A few months ago a friend shared the trailer of “Sungura”, a Kenyan short film about a disabled woman trying to find her way in a world that’s designed to exclude her whilst also going through the journey of discovery to figure out her sexuality as a young, vibrant woman. The trailer couldn’t have been more than twenty seconds but I spent the next half hour rewatching it and finding out as much as I could about the film, its writers, actors and anyone who had had a hand in conceptualizing such an amazing idea; a Kenya film about disability and sex! On the big screen!! I was a man excited.
The disability community in the world is one of the biggest minority groups. As a proud member of said group, I thrive in more ways than one, when I feel like I am accurately represented in the media. It is a very validating experience to see someone who “looks” like you and goes through similar motions of life commanding the screen and telling the honest stories of your community. Plus the film was about the most curiosity-evoking topic in our community; “can disabled people have sex?”
About a month ago, I received a message from the film’s director, the amazing Lydia Matata. She was inviting me to Sungura’s screening which was scheduled to happen in Nakuru, my hometown. Of course, I said yes! With pure excitement!
I got to meet Florence Njeri, the actress who plays the role of “Kemunto”, the main character of the film. Though not a wheelchair user like the role she portrays, Florence has a prosthetic leg that helps her get around. I sat by her side as the doors to the theatre were closed, the lights dimmed; it was finally movie time.
As a wheelchair user, I felt seen, included and represented by the film. Specific aspects of the life of a disabled person were explored, these included inaccessibility to physical spaces, social exclusion, ableism, and assumptions of asexuality by virtue of having a disability. The film was centred on the story of a young disabled woman who desires adventure in her sexuality but those around her are consciously or unconsciously interfering with her journey.
I didn’t take my eyes off the screen the entire time the film was showing. If I could, I would have stood up and given a standing ovation when the movie ended. I felt it was that good. I thanked the writer Lydia for being brave enough to create a piece of work that was bound to be met with a lot of criticism from people who might have thought that disability and sex shouldn’t and can’t exist together.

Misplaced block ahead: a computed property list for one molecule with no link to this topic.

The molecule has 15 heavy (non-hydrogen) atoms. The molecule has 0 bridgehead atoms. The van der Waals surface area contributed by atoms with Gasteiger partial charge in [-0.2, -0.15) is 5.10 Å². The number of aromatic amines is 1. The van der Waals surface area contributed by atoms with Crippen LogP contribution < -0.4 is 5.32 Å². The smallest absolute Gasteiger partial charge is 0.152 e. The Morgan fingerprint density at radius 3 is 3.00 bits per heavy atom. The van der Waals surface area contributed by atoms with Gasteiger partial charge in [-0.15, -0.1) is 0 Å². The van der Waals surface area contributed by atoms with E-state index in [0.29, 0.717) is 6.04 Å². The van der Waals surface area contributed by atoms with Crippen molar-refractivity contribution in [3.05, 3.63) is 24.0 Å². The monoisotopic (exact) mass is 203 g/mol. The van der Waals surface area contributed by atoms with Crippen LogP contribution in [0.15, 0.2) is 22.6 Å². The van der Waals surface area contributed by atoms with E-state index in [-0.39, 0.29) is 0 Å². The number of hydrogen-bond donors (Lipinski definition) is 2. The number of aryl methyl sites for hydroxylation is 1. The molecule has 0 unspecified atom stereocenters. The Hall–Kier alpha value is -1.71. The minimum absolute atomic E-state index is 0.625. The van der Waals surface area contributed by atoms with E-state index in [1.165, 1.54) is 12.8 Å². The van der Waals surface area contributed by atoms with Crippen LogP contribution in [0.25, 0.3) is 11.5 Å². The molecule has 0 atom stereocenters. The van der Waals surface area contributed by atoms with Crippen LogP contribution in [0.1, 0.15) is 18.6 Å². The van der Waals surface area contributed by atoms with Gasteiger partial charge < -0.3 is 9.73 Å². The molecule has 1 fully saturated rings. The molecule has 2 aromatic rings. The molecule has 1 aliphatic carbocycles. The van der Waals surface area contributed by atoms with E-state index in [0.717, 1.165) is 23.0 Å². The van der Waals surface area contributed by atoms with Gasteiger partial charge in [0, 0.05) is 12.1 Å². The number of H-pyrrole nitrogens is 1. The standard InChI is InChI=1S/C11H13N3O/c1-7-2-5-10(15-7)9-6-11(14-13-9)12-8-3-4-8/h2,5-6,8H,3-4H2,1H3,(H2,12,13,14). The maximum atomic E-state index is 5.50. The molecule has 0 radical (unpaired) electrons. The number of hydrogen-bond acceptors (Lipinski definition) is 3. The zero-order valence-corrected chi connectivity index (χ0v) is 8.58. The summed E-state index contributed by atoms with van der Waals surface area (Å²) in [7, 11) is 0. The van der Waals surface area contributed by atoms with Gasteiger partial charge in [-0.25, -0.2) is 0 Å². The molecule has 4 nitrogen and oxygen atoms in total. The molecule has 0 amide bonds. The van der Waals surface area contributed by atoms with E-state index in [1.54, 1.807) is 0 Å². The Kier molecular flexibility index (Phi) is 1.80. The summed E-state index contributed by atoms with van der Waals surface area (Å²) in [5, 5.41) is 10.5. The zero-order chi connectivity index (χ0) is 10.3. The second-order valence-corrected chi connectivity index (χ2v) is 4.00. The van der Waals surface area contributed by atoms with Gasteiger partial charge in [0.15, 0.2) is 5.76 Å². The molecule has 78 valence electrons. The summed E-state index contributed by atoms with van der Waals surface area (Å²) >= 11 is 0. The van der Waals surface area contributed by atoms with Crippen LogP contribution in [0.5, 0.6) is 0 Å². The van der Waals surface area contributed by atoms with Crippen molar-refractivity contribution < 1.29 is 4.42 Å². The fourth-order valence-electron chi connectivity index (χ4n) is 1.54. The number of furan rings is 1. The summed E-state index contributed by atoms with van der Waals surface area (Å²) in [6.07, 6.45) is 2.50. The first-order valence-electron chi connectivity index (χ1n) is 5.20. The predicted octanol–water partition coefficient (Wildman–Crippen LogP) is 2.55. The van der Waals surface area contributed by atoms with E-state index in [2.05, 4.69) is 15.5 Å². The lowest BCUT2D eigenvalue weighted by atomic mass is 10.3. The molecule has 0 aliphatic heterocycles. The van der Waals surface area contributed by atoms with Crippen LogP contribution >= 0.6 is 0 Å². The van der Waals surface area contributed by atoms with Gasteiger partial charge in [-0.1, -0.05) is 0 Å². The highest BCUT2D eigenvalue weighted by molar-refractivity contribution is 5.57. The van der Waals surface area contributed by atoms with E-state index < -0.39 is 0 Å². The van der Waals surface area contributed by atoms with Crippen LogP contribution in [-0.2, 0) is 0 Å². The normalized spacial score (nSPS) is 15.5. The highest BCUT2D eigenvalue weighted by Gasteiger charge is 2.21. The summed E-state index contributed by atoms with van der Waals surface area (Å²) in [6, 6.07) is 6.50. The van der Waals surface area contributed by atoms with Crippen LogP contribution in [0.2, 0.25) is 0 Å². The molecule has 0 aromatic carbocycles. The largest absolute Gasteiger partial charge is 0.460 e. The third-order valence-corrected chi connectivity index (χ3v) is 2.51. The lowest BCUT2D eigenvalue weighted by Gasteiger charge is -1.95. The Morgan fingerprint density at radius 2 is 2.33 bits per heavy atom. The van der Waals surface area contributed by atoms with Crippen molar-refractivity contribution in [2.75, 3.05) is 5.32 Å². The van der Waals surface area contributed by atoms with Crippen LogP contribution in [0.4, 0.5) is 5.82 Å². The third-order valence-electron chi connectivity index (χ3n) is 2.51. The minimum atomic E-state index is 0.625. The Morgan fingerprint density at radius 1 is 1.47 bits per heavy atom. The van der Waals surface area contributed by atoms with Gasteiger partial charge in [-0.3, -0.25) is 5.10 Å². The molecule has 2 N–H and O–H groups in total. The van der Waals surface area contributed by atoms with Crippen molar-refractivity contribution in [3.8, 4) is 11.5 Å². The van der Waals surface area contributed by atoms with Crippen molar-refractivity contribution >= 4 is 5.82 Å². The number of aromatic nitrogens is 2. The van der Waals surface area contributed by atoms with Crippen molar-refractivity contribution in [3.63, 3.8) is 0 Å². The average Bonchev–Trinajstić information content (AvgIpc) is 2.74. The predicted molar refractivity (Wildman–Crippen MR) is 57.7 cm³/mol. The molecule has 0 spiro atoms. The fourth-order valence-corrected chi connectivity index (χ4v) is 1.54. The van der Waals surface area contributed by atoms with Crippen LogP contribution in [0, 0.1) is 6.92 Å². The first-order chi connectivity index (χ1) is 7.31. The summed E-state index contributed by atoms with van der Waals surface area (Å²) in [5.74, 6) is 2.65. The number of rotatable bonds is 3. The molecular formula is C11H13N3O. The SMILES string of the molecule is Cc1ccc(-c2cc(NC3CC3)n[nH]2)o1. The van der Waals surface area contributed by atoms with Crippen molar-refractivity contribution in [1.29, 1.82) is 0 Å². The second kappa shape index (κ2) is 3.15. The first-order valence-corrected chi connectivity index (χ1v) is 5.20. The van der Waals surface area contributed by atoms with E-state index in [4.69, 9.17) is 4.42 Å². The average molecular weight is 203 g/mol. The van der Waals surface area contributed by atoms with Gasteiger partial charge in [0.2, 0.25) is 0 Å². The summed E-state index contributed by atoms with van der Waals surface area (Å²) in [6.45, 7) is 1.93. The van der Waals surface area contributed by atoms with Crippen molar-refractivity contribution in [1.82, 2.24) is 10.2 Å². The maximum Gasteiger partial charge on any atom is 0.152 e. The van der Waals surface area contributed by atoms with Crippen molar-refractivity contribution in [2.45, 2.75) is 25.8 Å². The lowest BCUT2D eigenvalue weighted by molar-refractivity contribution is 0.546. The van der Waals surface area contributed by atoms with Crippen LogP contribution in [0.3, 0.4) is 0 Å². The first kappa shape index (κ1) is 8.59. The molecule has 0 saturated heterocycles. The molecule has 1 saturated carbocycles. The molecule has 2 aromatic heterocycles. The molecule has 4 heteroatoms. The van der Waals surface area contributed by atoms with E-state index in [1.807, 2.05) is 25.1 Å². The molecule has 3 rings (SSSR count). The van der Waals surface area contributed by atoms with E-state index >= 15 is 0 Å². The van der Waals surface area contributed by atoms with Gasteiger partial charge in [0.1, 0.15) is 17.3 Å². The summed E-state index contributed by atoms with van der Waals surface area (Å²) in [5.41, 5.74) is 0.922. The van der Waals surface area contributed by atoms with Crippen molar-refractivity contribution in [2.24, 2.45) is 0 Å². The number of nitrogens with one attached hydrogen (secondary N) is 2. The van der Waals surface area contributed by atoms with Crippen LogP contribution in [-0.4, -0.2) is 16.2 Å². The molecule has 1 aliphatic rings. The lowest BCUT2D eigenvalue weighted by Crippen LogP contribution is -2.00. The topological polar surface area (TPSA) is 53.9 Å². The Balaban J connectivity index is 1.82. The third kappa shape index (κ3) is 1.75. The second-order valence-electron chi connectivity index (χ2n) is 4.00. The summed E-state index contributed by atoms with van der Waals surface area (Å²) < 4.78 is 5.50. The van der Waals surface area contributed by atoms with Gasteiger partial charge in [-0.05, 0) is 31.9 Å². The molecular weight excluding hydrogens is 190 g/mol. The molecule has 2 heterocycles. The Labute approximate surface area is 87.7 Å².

After the screening of the film we had an hour-long question and answer session where we got to give our views about the film while the audience was invited to ask me and my fellow panellists (also members of the disability community) questions about the greater issue of disability. All pieces of art are subjective and everyone is allowed to have their opinions whether good or bad but it was still a little disheartening to see just how much ignorance was portrayed concerning disability.
Some members of the audience couldn’t understand why that story needed to be told and why as a community, we are championing more meaningful representations in media. Some felt that it was unnecessary to write films about sexual freedom for disabled people, others subtly implied that disabled people shouldn’t have the right to self-determination and that their caregivers are better suited to make decisions on their behalf. I rarely get angry but that day I almost lost my cool. The writer of the film however reaffirmed that the film had fulfilled its intended purpose, to spark difficult conversations and pave way for education/awareness.
The screening for Sungura is still ongoing, the team is travelling from county to county and I would urge all people to come out and experience it, especially those who are members of the disability community.
From Stairs To Ramps: Let’s Talk About Sex, Disability And Wanting To Become A Father
From Stairs To Ramps: Facing Misconceptions About Disability And Intimacy